There’s no General Tso’s Chicken in China

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This is one of Mike Bellamy’s favorite sayings. And there really isn’t any General Tso’s Chicken in China. And conversely, KFC in the USA thankfully, wisely does NOT serve that weird breaded, fried ground shrimp burger thing with the chunks of pepper and kernels of corn with the sweet mayonnaise…ick. And this is an ick from the guy who really, truly loves Chongqing style Pig’s Brain Soup.

This points to the distorted lenses through which different cultures view each other. General Tso’s Chicken is as far from a Hunan dish* as you can get. Yet it is probably the most famous “Chinese” dish in America. Some years ago I was dining at the local “Chinese” restaurant (normally I avoid such places, but my Father enjoys the lunch buffet). This place is owned by a great family from Taiwan, my much beloved second home, and I know they cook the good authentic stuff for themselves, but like every “Chinese” restaurant in small town America, they play to (their perception of) local tastes. Which, sadly, means sweet sauces, deep fried everything, overcooked vegetables**, copious amounts of cornstarch to fatten you up, Uncle Ben’s grade “rice”, “hot” dishes that aren’t, etc. Not the worst stuff in the world, but when you know what the real thing tastes like, it’s always disappointing.

As I was making my way around the buffet the restaurant was suddenly overrun with school aged children, maybe 5th grade. I asked one of the chaperons what was going on. Turned out to be a field trip from one of the local public schools; they were studying China that week and this was part of their education. I reflexively said, “这菜不是中国菜,是美国菜”; she was quite taken aback to hear me speaking Chinese, but even more so when I translated, “this isn’t Chinese food, this is American food”.

These cases of cultural myopia are fun when discussing food, but they can be dangerous when you start throwing money around. I am astounded by some of the assumptions people have about China, ranging from charming naivete to stunning ignorance. I’ll be the first one to admit China is getting easier to work with all the time, but that’s only in comparison to how difficult it was in the past. It is still a very foreign place.

PassageMaker was founded to help foreign companies be successful in their dealings with China. I tell all my clients, if you can satisfy your customers by making the product in your home market, please do. If you don’t have to source in China, don’t. Doing business in China is difficult and slow and never as inexpensive as it is advertised. But the reality is, in many cases, China sourcing is required to succeed in the market. It is still the place where the “world price” gets set.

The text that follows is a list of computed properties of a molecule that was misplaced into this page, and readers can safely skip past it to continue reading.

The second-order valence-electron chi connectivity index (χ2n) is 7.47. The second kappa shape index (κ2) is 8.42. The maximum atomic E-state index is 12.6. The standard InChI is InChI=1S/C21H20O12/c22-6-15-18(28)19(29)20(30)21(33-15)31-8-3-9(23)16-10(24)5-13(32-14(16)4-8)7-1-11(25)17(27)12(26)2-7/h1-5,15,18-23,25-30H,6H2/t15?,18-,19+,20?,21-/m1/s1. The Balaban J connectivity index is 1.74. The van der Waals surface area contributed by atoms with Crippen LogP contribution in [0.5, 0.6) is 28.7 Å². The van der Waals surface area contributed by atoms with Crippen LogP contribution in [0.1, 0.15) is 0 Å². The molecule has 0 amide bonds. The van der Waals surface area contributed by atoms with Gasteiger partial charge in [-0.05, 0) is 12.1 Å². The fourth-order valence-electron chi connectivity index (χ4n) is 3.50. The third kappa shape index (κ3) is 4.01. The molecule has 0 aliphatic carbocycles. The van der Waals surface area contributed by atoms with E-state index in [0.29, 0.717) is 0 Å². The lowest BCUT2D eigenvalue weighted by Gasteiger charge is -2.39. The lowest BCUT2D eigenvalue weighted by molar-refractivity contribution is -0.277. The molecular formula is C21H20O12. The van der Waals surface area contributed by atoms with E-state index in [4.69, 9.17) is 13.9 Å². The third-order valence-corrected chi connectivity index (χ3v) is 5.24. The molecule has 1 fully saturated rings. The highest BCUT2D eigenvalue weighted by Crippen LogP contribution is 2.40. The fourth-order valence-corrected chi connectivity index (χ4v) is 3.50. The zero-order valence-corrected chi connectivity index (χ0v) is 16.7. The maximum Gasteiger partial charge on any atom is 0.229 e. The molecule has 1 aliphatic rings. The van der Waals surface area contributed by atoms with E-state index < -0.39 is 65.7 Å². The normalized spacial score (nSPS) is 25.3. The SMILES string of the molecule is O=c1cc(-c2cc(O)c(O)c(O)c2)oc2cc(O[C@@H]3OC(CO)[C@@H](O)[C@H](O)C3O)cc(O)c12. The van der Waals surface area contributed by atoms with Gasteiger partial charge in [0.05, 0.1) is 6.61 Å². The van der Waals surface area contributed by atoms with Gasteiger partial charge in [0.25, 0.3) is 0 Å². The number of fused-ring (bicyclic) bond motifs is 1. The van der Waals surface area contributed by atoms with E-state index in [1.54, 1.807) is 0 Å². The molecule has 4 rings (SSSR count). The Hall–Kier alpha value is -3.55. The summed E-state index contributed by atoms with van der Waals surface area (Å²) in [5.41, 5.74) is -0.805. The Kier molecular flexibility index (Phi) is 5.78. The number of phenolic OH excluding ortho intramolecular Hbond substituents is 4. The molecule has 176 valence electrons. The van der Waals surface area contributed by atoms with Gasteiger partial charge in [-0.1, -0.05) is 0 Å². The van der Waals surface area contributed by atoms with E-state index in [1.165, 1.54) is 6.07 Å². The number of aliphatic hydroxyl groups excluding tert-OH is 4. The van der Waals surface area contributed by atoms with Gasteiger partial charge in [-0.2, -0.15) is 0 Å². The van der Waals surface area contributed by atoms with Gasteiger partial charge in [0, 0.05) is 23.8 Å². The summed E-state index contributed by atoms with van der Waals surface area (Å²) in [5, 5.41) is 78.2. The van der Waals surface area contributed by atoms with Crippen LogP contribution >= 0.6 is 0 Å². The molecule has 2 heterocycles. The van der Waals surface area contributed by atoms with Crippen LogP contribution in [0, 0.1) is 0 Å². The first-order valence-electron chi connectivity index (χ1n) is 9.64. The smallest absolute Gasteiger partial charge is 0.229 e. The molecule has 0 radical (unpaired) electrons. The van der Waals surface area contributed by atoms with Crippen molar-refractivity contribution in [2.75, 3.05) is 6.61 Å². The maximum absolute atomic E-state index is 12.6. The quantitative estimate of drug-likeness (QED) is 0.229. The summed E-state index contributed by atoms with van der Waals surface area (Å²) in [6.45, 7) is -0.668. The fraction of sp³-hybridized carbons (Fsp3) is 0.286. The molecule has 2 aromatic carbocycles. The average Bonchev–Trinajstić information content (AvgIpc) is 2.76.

Our core services – Sourcing Feasibility Studies, Vendor Coordination and Assembly-Inspection-Packaging – are all designed to help our clients access the advantages of China without exposing their intellectual property or otherwise getting ripped off. Mike and I have been doing this a while and we’ve made the mistakes and learned the lessons for you. If your project requires China sourcing, leverage our experience to make it a successful venture.


* Hunan cuisine is one of my favorites, and is hot and spicy without the horrendous, toxic heat of Sichuan cuisine. This is one the best Hunan dishes, chili shrimp skewers, and you eat the shells, much like soft-shelled crab. We typically go through 3-4 plates of these at a sitting. Perfect with a cold beer.

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**Vegetable dishes are what I miss most in China. I’ve become reasonably proficient in recreating my favorites at home. Here’s my recipe for Spinach with Garlic and Sesame Seed (it’s my blog and who said we had to talk business all the time?):

8-10 oz spinach leaves (1 big bunch washed and trimmed or 1 bag of baby spinach leaves in the salad section works perfectly)

6-8 cloves of garlic, smashed and chopped coarsely

3 tbsps peanut oil

2 tbsps toasted sesame seeds (toast yourself by dry frying in the wok or buy them pre-toasted at any Asian grocery store)

1/4 tsp kosher salt

Heat the oil in a wok, add salt and garlic when hot, stir fry quickly and don’t burn the garlic. Add spinach (best to rinse and dry as much as possible in a salad spinner) and stir fry until leaves are wilted. Add sesame seeds, toss to mix and serve immediately.

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